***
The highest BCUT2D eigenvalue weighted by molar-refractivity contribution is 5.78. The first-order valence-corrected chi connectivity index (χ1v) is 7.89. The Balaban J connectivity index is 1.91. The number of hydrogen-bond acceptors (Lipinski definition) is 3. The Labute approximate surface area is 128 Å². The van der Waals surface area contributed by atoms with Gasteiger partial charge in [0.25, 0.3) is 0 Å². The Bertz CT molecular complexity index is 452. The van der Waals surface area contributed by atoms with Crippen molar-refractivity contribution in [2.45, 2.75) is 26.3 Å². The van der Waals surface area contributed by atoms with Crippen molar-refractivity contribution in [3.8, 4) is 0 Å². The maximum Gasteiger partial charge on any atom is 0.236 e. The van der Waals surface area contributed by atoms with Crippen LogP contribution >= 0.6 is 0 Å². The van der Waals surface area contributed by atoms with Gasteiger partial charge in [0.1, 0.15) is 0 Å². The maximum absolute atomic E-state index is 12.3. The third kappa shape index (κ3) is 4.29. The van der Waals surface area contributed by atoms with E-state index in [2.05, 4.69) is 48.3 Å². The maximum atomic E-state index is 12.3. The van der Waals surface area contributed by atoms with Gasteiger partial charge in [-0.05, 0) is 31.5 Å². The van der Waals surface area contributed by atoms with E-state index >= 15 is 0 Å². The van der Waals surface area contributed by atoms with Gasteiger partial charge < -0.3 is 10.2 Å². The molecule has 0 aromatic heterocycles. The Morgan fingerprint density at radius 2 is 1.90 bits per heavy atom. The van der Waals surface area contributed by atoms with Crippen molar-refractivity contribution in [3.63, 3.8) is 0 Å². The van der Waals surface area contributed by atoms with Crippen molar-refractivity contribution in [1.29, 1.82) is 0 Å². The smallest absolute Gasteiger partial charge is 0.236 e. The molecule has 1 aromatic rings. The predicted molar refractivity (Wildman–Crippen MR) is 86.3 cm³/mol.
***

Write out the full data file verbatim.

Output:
The highest BCUT2D eigenvalue weighted by molar-refractivity contribution is 5.78. The first-order valence-corrected chi connectivity index (χ1v) is 7.89. The Balaban J connectivity index is 1.91. The number of hydrogen-bond acceptors (Lipinski definition) is 3. The Labute approximate surface area is 128 Å². The van der Waals surface area contributed by atoms with Gasteiger partial charge in [0.25, 0.3) is 0 Å². The Bertz CT molecular complexity index is 452. The van der Waals surface area contributed by atoms with Crippen molar-refractivity contribution in [2.45, 2.75) is 26.3 Å². The van der Waals surface area contributed by atoms with Crippen molar-refractivity contribution in [3.8, 4) is 0 Å². The maximum Gasteiger partial charge on any atom is 0.236 e. The van der Waals surface area contributed by atoms with Crippen LogP contribution >= 0.6 is 0 Å². The van der Waals surface area contributed by atoms with Gasteiger partial charge in [0.1, 0.15) is 0 Å². The maximum absolute atomic E-state index is 12.3. The third kappa shape index (κ3) is 4.29. The van der Waals surface area contributed by atoms with E-state index in [2.05, 4.69) is 48.3 Å². The maximum atomic E-state index is 12.3. The van der Waals surface area contributed by atoms with Gasteiger partial charge in [-0.05, 0) is 31.5 Å². The van der Waals surface area contributed by atoms with E-state index >= 15 is 0 Å². The van der Waals surface area contributed by atoms with Gasteiger partial charge < -0.3 is 10.2 Å². The molecule has 0 aromatic heterocycles. The Morgan fingerprint density at radius 2 is 1.90 bits per heavy atom. The van der Waals surface area contributed by atoms with Crippen molar-refractivity contribution in [3.63, 3.8) is 0 Å². The van der Waals surface area contributed by atoms with Crippen molar-refractivity contribution in [1.29, 1.82) is 0 Å². The smallest absolute Gasteiger partial charge is 0.236 e. The molecule has 1 aromatic rings. The predicted molar refractivity (Wildman–Crippen MR) is 86.3 cm³/mol.